Heated hobbit debate takes new turn.
In October 2005, I commented on a scientific dispute pertaining to the discovery of a 'new species' of Hominids in Indonesia known as the Hobbits for their small size, known also as the Flores people, Homo Floresiensis.
At the time, mainstream publications and mainstream science were refuting a dissident voice from an Indonesian researcher contesting the Characterisation of the Flores people as a new species. There were two arguments that rallied me to the dissident researcher voice.
The first one was epistemological and methodological, the Ockham razor hypothesis: he said that research into the new species should first eliminate any doubt about whether the Flores people had a pathological condition.
The second one was more theoretical. If we look at the evolutionary tree below, we realise that for Homo Floresiensis to become a new species, evolution should have taken a bizarre departure from both Gradualism, and Punctuated Equilibrium which states that species change little over time and that evolution occurs in rare rapid events of branching speciation. The H. Floresiensis species not only appears in one giant leap but reaches the phenotypic status of other species situated far away on the evolutionary tree.
This figure, taken from the Prehistoric Cultures web page of the University of Minnesota Duluth, shows the improbable descent of Homo floresiensis.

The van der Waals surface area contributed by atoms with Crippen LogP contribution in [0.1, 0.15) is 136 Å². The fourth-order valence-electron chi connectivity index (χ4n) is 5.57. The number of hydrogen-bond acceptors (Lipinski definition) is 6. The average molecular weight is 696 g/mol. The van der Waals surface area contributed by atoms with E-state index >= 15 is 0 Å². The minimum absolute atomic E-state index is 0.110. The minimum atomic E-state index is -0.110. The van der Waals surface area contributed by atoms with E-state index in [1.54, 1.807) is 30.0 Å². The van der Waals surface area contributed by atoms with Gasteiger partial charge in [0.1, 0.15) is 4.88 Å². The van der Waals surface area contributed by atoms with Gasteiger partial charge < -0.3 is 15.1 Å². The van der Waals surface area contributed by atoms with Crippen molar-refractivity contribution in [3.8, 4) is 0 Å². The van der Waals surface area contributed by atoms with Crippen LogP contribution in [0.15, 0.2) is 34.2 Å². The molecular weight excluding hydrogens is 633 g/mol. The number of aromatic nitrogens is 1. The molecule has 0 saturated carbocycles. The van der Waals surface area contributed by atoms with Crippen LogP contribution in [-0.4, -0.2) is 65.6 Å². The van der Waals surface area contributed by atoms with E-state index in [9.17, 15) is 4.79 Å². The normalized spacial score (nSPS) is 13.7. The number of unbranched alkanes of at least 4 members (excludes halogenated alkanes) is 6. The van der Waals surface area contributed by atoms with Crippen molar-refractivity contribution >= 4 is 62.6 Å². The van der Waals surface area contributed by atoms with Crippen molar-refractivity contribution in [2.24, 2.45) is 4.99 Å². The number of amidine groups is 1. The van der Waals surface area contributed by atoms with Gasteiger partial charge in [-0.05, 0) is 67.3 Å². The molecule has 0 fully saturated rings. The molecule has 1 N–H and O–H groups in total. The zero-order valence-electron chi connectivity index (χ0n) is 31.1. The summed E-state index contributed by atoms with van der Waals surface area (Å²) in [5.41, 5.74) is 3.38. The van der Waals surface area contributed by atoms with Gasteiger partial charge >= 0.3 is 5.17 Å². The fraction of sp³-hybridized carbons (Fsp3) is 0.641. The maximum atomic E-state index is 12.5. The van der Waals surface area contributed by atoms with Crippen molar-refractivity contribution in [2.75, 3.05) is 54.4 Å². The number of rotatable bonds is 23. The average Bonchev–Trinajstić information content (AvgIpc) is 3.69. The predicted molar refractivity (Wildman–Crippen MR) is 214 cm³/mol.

And then there was this troubling fact that the number of specimen studied was ridiculously low. Good science cannot be made without numbers...
So it was rather an agreable surprise to read today that a new research from an Australian group shows that the Flores people might not be a new species and that they were probably afflicted by a congenital disorder known as Dwarf Cretinism. Of course this doesn't seem enough to close the debate for now but the irony of the finding is that for the refutation to get the approval of the mainstream press, it had to come from an Australian group. The group who are defending the new species hypothesis is also an Australian group and while the early dissident voice of the veteran Indonesian researcher was dismissed by them as Hubris, they might be forced to listen this time to fellow scientists from their country. From what it appears, this case is paradigmatic about how scientific consensus can be race sensitive.
Although I am glad that I was correct in my appreciation of the debate, I am sad for the new species that probably wasn't.
UPDATE: Small bodied humans from Palau.